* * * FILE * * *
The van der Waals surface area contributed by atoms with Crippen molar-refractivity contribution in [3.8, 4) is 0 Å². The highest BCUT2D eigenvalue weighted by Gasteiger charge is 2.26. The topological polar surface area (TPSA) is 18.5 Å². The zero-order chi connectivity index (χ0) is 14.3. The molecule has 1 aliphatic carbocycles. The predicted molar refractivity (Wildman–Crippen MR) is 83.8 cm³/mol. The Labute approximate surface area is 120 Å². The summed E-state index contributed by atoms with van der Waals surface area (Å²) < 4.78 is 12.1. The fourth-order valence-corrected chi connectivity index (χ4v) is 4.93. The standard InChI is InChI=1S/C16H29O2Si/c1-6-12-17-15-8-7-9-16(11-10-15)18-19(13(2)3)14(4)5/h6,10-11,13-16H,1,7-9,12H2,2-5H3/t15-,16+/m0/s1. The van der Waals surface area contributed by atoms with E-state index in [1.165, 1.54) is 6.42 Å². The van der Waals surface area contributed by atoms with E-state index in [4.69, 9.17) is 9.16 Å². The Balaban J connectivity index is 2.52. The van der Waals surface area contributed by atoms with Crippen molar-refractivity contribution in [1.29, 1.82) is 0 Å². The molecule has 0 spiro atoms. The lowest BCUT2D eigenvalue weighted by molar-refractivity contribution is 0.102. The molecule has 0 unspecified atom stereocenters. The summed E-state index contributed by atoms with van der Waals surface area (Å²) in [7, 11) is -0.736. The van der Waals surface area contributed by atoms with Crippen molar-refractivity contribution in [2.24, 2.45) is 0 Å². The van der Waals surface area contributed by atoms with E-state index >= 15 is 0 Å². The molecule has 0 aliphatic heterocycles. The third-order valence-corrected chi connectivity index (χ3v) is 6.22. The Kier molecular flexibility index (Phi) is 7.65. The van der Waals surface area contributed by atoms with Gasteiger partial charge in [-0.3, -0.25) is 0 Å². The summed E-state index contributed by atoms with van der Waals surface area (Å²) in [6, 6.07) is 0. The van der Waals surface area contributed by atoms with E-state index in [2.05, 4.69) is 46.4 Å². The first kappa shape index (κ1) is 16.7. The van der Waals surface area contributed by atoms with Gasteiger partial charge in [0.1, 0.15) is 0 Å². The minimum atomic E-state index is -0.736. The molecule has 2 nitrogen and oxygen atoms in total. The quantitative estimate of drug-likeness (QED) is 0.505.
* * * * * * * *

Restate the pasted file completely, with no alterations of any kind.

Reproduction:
The van der Waals surface area contributed by atoms with Crippen molar-refractivity contribution in [3.8, 4) is 0 Å². The highest BCUT2D eigenvalue weighted by Gasteiger charge is 2.26. The topological polar surface area (TPSA) is 18.5 Å². The zero-order chi connectivity index (χ0) is 14.3. The molecule has 1 aliphatic carbocycles. The predicted molar refractivity (Wildman–Crippen MR) is 83.8 cm³/mol. The Labute approximate surface area is 120 Å². The summed E-state index contributed by atoms with van der Waals surface area (Å²) < 4.78 is 12.1. The fourth-order valence-corrected chi connectivity index (χ4v) is 4.93. The standard InChI is InChI=1S/C16H29O2Si/c1-6-12-17-15-8-7-9-16(11-10-15)18-19(13(2)3)14(4)5/h6,10-11,13-16H,1,7-9,12H2,2-5H3/t15-,16+/m0/s1. The van der Waals surface area contributed by atoms with E-state index in [1.165, 1.54) is 6.42 Å². The van der Waals surface area contributed by atoms with E-state index in [4.69, 9.17) is 9.16 Å². The Balaban J connectivity index is 2.52. The van der Waals surface area contributed by atoms with Crippen molar-refractivity contribution in [1.29, 1.82) is 0 Å². The molecule has 0 spiro atoms. The lowest BCUT2D eigenvalue weighted by molar-refractivity contribution is 0.102. The molecule has 0 unspecified atom stereocenters. The summed E-state index contributed by atoms with van der Waals surface area (Å²) in [7, 11) is -0.736. The van der Waals surface area contributed by atoms with Crippen molar-refractivity contribution in [2.24, 2.45) is 0 Å². The van der Waals surface area contributed by atoms with E-state index >= 15 is 0 Å². The molecule has 0 aliphatic heterocycles. The third-order valence-corrected chi connectivity index (χ3v) is 6.22. The Kier molecular flexibility index (Phi) is 7.65. The van der Waals surface area contributed by atoms with Gasteiger partial charge in [-0.3, -0.25) is 0 Å². The summed E-state index contributed by atoms with van der Waals surface area (Å²) in [6, 6.07) is 0. The van der Waals surface area contributed by atoms with E-state index in [2.05, 4.69) is 46.4 Å². The first kappa shape index (κ1) is 16.7. The van der Waals surface area contributed by atoms with Gasteiger partial charge in [0.1, 0.15) is 0 Å². The minimum atomic E-state index is -0.736. The molecule has 2 nitrogen and oxygen atoms in total. The quantitative estimate of drug-likeness (QED) is 0.505.